Graham Hutton has some great tutorials on parsing. Check out the "Are parsers monodic?" thread (not exact name) for a good reference.<br><br>There's also a good tutorial at <a href="http://www.cs.nott.ac.uk/~gmh/book.html">
http://www.cs.nott.ac.uk/~gmh/book.html</a> In Section "Slides", click on "8 Functional parsers", but you may just want to start from 1. They're really quick and painless.<br><br>Graham Hutton's tutorials are about the only tutorials on monads that make sense to me. YMMV of course.
<br><br><br>Other than that... a list is an instance of State, I think (?), so you can do something like (writing this in directly, without trying to compile):<br><br>processor :: State a<br>processor = do value <- gets head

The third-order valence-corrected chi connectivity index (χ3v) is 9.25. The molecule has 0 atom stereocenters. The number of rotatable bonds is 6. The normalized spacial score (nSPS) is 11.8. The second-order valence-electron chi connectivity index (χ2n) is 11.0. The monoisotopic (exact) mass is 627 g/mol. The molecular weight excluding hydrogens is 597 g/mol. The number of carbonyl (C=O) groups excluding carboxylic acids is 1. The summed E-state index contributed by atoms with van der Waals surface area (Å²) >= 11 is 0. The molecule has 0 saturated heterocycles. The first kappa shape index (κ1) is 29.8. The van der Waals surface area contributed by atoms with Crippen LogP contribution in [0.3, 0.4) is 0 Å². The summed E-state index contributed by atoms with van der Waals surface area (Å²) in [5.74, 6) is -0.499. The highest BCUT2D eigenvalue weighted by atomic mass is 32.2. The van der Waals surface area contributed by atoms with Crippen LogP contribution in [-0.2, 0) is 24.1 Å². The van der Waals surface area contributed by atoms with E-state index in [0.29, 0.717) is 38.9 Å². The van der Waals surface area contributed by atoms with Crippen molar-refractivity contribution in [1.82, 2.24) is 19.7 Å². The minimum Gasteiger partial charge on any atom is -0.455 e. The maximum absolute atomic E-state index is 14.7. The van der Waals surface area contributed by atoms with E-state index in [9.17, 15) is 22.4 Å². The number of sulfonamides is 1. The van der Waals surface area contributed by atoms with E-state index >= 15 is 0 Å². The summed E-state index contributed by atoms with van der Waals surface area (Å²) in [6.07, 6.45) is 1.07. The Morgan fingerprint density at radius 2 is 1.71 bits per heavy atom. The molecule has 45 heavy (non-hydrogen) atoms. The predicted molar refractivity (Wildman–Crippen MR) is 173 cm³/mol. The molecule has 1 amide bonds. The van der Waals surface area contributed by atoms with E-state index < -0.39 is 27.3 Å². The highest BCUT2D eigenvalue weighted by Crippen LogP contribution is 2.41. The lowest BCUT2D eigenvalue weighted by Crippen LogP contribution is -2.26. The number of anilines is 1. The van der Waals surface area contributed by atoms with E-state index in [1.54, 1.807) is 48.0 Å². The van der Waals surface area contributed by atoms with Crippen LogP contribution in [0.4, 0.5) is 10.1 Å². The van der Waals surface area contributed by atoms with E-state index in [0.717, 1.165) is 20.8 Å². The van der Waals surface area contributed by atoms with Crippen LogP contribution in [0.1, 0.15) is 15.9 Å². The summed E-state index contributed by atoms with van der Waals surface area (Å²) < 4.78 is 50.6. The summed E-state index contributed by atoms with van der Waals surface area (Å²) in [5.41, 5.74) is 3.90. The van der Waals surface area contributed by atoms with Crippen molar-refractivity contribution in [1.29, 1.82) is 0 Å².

<br> case value of<br> "blah" -> return blah<br> "foo" -> return foo<br><br>dotest = evalState( processor )["blah","foo"]
<br><br><br>Note that I'm a total newbie, and I didnt check this compiles (almost certainly doesnt) so take this with a wodge of salt<br><br><br>I cant say I really like the way I have a case that selects on strings to decide which function to call. If someone knows a more elegant/spelling-safe way of doing this that'd be really useful generally.
<br><br>For example something like this could be more spelling safe (if it worked) (maybe it does???):<br><br>case value of<br> (showConstr $ toConstr $ blah) -> return blah<br> (showConstr $ toConstr $ foo) -> return foo